APPEAL by the plaintiff, Apollonia Warth, from a judgment of the Supreme Court in favor of the defendants, entered in the office of the clerk of the county of New York on the 9th day of July, 1910, upon the decision of the court, rendered after a trial at the New York Special Term, dismissing the complaint upon the merits.
Edward S. Clinch [J. Brewster Roe with him on the brief], for the appellant.
Adam Frank, for the respondents Oettel and Ludwig.
Charles L. Hoffman [Henry A. Friedman with him on the brief], for the respondents Schlesinger and others.
The plaintiff sues in equity in behalf of all creditors of the defendant corporation, the Moore Blind Stitcher and Overseamer Company, which was incorporated in 1906 under the Business Corporations Law of New York, to enforce the liability of stockholders for unpaid subscriptions to capital stock. Section 59 of the Stock Corporation Law requires, as a condition precedent to the enforcement of such liability when based on section 56 of the Stock Corporation Law, that a judgment be first recovered against the corporation. The rule in equity aside from any statute is to the same effect. ( National Bank v. Dillingham, 147 N.Y. 603, 608.) This requirement was complied with by the recovery of a judgment in favor of the plaintiff against the corporation for $7,087.50 on the 1st day of November, 1907. The plaintiff alleges that at the time the debt upon which the action is founded was contracted the defendants were the holders and owners of capital stock of the corporation, which had not been fully paid; and further that 'the defendants above named are all the holders of capital stock of the defendant corporation, not fully paid, as aforesaid.' The allegation that the defendants are all the holders of capital stock upon which the subscriptions are not fully paid was denied, and on the trial evidence was offered and received which shows that some of the defendants whose subscriptions to capital stock have not been fully paid were not served and that other subscribers to capital stock and holders and owners of capital stock at the time the contract was made were not made parties defendant, and the court has so found. Many propositions are advanced by the learned counsel for the respondents upon which it is claimed that the judgment may be sustained; but we are of opinion that the objection that all stockholders of the company who are liable under the statute have not been brought before the court is well taken, and it is, therefore, unnecessary to consider the other questions.
Section 10 of chapter 40 of the Laws of 1848, entitled 'An act to authorize the formation of corporations for manufacturing, mining, mechanical or chemical purposes,' provided that the stockholders of a corporation incorporated thereunder should be 'severally individually liable to the creditors of the
company in which they are stockholders to an amount equal to the amount of stock held by them respectively for all debts and contracts made by such company, until the whole amount of capital stock fixed and limited by such company shall have been paid in, and a certificate thereof shall have been made and recorded as prescribed in the following section.' It will be observed that this statute expressly imposed a several liability on the stockholders, and the statute has been so construed. (Weeks v. Love, 50 N.Y. 568.) When the Legislature came to enact the Stock Corporation Law (Gen. Laws, chap. 36; Laws of 1890, chap. 564), which superseded said chapter 40 of the Laws of 1848 (Close v. Potter, 155 N.Y. 145, 149), it incorporated a somewhat similar provision in section 57 thereof, as follows: 'The stockholders of every stock corporation shall, jointly and severally, be personally liable to its creditors to an amount equal to the amount of stock held by them respectively for all debts and contracts made by the corporation, until the whole amount of its capital stock shall have been paid in, and a certificate thereof, signed, verified and acknowledged by the president and a majority of the directors, shall have been filed and recorded in the office of the clerk of the county, where the principal business office of the corporation is located.'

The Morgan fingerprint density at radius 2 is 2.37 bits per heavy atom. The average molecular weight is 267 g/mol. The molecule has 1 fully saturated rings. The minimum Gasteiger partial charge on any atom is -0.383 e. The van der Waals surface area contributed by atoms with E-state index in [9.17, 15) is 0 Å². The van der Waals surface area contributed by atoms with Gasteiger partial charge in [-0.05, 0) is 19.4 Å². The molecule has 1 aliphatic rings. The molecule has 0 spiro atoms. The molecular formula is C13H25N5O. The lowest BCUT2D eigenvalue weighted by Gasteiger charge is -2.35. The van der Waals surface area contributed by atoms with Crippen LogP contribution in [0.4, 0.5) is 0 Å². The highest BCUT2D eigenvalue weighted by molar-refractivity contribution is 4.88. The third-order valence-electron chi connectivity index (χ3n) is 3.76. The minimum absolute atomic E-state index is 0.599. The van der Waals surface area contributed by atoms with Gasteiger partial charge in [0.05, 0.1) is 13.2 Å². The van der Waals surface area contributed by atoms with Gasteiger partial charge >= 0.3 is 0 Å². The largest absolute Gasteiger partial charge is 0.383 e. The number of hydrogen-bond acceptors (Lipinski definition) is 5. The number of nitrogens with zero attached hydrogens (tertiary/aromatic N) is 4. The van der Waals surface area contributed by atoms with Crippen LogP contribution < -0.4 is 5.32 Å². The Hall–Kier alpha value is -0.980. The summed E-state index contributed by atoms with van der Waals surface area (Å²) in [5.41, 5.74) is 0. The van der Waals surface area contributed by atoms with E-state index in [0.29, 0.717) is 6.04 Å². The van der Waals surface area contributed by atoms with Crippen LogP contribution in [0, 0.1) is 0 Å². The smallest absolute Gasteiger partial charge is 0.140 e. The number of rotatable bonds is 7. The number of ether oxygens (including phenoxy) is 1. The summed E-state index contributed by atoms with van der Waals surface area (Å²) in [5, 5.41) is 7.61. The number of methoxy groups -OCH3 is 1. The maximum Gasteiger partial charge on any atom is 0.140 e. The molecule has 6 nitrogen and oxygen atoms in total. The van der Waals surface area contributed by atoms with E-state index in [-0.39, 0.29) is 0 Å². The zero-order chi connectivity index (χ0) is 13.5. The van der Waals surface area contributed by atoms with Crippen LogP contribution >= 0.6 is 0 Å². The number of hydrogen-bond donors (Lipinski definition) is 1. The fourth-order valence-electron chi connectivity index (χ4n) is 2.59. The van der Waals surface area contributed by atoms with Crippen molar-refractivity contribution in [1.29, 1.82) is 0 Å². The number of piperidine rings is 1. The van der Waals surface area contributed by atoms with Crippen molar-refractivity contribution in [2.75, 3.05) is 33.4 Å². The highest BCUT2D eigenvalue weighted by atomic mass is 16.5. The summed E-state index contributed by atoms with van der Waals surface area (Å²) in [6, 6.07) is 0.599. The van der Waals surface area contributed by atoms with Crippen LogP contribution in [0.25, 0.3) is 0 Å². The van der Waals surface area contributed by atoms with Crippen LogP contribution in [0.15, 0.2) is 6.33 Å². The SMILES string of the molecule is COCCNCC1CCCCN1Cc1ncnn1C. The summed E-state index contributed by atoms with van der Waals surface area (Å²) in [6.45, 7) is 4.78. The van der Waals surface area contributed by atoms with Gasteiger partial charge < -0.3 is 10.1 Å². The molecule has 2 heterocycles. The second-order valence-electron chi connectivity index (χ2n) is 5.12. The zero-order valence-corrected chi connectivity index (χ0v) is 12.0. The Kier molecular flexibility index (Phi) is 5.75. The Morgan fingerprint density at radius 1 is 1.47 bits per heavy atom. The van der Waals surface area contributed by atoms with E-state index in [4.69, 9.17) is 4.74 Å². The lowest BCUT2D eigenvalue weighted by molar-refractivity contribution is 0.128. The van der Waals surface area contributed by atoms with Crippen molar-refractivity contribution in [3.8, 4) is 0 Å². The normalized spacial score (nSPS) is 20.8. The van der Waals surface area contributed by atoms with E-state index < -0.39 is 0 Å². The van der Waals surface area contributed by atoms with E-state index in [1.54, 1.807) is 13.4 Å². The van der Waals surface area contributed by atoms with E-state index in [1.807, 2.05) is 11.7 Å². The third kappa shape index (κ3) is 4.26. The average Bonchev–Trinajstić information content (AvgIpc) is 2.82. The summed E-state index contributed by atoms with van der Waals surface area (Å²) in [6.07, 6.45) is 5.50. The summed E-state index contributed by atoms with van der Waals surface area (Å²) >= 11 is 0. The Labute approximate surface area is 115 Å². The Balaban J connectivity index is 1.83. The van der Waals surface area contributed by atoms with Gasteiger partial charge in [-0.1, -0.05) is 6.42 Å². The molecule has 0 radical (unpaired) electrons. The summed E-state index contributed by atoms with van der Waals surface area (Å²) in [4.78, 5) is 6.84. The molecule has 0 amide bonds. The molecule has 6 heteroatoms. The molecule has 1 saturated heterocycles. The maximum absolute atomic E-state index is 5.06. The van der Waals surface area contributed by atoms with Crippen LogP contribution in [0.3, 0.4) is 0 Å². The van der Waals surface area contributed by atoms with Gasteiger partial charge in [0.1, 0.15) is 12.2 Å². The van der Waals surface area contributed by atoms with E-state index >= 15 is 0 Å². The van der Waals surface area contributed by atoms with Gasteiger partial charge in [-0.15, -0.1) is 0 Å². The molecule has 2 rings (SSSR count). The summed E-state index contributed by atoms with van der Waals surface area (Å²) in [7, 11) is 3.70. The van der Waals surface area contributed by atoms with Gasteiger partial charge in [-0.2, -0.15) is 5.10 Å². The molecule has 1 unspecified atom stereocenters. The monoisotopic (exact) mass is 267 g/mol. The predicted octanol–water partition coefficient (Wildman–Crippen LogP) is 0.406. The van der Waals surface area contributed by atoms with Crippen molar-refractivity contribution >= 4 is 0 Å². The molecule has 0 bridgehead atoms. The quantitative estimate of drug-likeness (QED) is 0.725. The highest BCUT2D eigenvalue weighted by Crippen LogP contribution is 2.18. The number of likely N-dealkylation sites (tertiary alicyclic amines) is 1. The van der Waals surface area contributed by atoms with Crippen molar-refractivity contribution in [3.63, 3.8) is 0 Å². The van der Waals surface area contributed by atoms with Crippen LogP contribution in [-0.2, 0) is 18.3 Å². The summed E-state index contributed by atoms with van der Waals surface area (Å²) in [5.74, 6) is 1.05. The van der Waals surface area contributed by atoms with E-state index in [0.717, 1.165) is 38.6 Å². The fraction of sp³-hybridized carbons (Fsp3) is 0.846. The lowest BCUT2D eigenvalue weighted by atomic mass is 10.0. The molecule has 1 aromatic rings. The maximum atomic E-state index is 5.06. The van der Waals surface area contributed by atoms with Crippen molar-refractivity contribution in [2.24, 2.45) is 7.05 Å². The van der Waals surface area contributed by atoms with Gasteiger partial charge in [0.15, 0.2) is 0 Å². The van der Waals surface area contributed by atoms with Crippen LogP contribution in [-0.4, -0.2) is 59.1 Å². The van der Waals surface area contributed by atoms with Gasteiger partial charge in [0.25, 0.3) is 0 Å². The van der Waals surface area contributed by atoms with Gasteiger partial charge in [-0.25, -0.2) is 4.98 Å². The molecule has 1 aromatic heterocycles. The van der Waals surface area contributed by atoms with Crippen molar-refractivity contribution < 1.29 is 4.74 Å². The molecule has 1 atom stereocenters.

The Stock Corporation Law of 1890 was amended and re-enacted in 1892 (Laws of 1892, chap. 688), and the provision of section 57 above quoted is found in section 54 of the Stock Corporation Law of 1892, by which it is changed to read as follows: 'The stockholders of every stock corporation shall, jointly and severally, be personally liable to its creditors to an amount equal to the amount of the stock held by them respectively, for every debt of the corporation until the whole amount of its capital stock issued and outstanding at the time such debt was incurred shall have been fully paid.'
It will be observed that in these provisions the Legislature in express terms imposed a joint and several liability, and the statute has been so construed by the Court of Appeals. (Lang v. Lutz, 180 N.Y. 254.) Those statutory provisions, however, did not relate to the original liability of the stockholders as subscribers, or to the transferees of stock on which the subscriptions
had not been paid in full, but in effect imposed a double liability on stockholders. Even though the stock had been fully paid once, the stockholder became liable again for the face value thereof in the circumstances specified in the statute. In 1901, however, the Legislature by chapter 354 amended said section 54 of the Stock Corporation Law of 1892 by omitting the words in the prior statute expressly imposing a joint and several liability, and by wholly eliminating the double liability, and by imposing a liability only for the amount unpaid on the stock; and the statute, as thus amended, was re-enacted as section 56 of the present Stock Corporation Law (Consol. Laws, chap. 59; Laws of 1909, chap. 61) as follows: 'Every holder of capital stock not fully paid, in any stock ...